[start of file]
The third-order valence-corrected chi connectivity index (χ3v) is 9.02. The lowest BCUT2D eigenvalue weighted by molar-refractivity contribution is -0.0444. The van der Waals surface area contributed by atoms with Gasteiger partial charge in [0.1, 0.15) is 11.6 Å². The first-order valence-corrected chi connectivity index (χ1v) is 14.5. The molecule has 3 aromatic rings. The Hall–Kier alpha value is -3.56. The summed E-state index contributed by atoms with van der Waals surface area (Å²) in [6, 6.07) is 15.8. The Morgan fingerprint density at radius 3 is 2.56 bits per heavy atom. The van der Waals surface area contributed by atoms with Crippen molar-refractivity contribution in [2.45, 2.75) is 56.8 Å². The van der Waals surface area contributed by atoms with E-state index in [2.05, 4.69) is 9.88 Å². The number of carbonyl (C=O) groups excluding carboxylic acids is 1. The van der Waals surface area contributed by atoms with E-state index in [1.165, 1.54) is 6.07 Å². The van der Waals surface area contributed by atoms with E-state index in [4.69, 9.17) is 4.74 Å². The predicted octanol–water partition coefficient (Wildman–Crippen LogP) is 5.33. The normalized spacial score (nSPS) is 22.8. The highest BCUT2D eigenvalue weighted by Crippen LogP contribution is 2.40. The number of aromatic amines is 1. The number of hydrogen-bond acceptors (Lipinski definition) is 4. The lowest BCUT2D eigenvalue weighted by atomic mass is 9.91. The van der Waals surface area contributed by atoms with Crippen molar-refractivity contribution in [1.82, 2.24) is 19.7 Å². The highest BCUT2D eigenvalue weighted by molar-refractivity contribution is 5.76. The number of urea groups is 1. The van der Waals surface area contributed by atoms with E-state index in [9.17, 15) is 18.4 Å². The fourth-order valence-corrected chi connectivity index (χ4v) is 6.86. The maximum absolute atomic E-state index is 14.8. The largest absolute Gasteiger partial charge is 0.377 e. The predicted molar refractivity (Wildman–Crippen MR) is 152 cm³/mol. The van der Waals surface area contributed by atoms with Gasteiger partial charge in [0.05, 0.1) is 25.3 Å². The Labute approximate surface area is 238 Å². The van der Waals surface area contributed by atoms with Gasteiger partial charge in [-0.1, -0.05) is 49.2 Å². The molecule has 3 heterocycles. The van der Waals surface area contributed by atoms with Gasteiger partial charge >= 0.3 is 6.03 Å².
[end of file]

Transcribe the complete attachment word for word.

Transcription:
The third-order valence-corrected chi connectivity index (χ3v) is 9.02. The lowest BCUT2D eigenvalue weighted by molar-refractivity contribution is -0.0444. The van der Waals surface area contributed by atoms with Gasteiger partial charge in [0.1, 0.15) is 11.6 Å². The first-order valence-corrected chi connectivity index (χ1v) is 14.5. The molecule has 3 aromatic rings. The Hall–Kier alpha value is -3.56. The summed E-state index contributed by atoms with van der Waals surface area (Å²) in [6, 6.07) is 15.8. The Morgan fingerprint density at radius 3 is 2.56 bits per heavy atom. The van der Waals surface area contributed by atoms with Crippen molar-refractivity contribution in [2.45, 2.75) is 56.8 Å². The van der Waals surface area contributed by atoms with E-state index in [2.05, 4.69) is 9.88 Å². The number of carbonyl (C=O) groups excluding carboxylic acids is 1. The van der Waals surface area contributed by atoms with E-state index in [1.165, 1.54) is 6.07 Å². The van der Waals surface area contributed by atoms with E-state index in [4.69, 9.17) is 4.74 Å². The predicted octanol–water partition coefficient (Wildman–Crippen LogP) is 5.33. The normalized spacial score (nSPS) is 22.8. The highest BCUT2D eigenvalue weighted by Crippen LogP contribution is 2.40. The number of aromatic amines is 1. The number of hydrogen-bond acceptors (Lipinski definition) is 4. The lowest BCUT2D eigenvalue weighted by atomic mass is 9.91. The van der Waals surface area contributed by atoms with Crippen molar-refractivity contribution in [1.82, 2.24) is 19.7 Å². The highest BCUT2D eigenvalue weighted by molar-refractivity contribution is 5.76. The number of urea groups is 1. The van der Waals surface area contributed by atoms with E-state index in [9.17, 15) is 18.4 Å². The fourth-order valence-corrected chi connectivity index (χ4v) is 6.86. The maximum absolute atomic E-state index is 14.8. The largest absolute Gasteiger partial charge is 0.377 e. The predicted molar refractivity (Wildman–Crippen MR) is 152 cm³/mol. The van der Waals surface area contributed by atoms with Gasteiger partial charge in [0.05, 0.1) is 25.3 Å². The Labute approximate surface area is 238 Å². The van der Waals surface area contributed by atoms with Gasteiger partial charge in [-0.1, -0.05) is 49.2 Å². The molecule has 3 heterocycles. The van der Waals surface area contributed by atoms with Gasteiger partial charge >= 0.3 is 6.03 Å².